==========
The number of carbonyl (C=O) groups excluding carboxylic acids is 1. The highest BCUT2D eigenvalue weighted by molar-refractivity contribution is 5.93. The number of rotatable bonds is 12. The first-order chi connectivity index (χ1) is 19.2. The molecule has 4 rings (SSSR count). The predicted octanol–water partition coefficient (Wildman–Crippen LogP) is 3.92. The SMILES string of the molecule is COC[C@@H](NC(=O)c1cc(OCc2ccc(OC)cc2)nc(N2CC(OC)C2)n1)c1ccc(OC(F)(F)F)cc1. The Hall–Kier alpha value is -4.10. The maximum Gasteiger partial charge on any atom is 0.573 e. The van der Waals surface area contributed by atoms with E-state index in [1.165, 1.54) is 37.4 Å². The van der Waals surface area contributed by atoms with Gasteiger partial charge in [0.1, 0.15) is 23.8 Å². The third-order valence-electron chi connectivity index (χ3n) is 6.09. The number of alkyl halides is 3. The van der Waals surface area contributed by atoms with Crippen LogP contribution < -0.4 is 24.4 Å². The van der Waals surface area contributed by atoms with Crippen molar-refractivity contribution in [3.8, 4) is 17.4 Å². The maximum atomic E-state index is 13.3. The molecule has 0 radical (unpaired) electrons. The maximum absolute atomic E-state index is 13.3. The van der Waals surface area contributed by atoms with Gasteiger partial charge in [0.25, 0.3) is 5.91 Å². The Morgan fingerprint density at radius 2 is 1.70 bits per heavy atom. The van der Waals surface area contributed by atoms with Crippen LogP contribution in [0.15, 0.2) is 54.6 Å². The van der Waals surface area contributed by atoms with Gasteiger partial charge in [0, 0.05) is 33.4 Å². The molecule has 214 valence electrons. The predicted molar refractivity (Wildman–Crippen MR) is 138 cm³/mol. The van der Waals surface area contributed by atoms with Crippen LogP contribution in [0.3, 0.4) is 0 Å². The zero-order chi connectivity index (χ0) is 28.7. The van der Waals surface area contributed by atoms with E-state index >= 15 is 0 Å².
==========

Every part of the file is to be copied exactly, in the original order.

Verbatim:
The number of carbonyl (C=O) groups excluding carboxylic acids is 1. The highest BCUT2D eigenvalue weighted by molar-refractivity contribution is 5.93. The number of rotatable bonds is 12. The first-order chi connectivity index (χ1) is 19.2. The molecule has 4 rings (SSSR count). The predicted octanol–water partition coefficient (Wildman–Crippen LogP) is 3.92. The SMILES string of the molecule is COC[C@@H](NC(=O)c1cc(OCc2ccc(OC)cc2)nc(N2CC(OC)C2)n1)c1ccc(OC(F)(F)F)cc1. The Hall–Kier alpha value is -4.10. The maximum Gasteiger partial charge on any atom is 0.573 e. The van der Waals surface area contributed by atoms with E-state index in [1.165, 1.54) is 37.4 Å². The van der Waals surface area contributed by atoms with Gasteiger partial charge in [0.1, 0.15) is 23.8 Å². The third-order valence-electron chi connectivity index (χ3n) is 6.09. The number of alkyl halides is 3. The van der Waals surface area contributed by atoms with Crippen LogP contribution < -0.4 is 24.4 Å². The van der Waals surface area contributed by atoms with Crippen molar-refractivity contribution in [3.8, 4) is 17.4 Å². The maximum atomic E-state index is 13.3. The molecule has 0 radical (unpaired) electrons. The maximum absolute atomic E-state index is 13.3. The van der Waals surface area contributed by atoms with Gasteiger partial charge in [0.25, 0.3) is 5.91 Å². The Morgan fingerprint density at radius 2 is 1.70 bits per heavy atom. The van der Waals surface area contributed by atoms with Crippen LogP contribution in [0.15, 0.2) is 54.6 Å². The van der Waals surface area contributed by atoms with Gasteiger partial charge in [0, 0.05) is 33.4 Å². The molecule has 214 valence electrons. The predicted molar refractivity (Wildman–Crippen MR) is 138 cm³/mol. The van der Waals surface area contributed by atoms with Crippen LogP contribution in [0.3, 0.4) is 0 Å². The zero-order chi connectivity index (χ0) is 28.7. The van der Waals surface area contributed by atoms with E-state index >= 15 is 0 Å².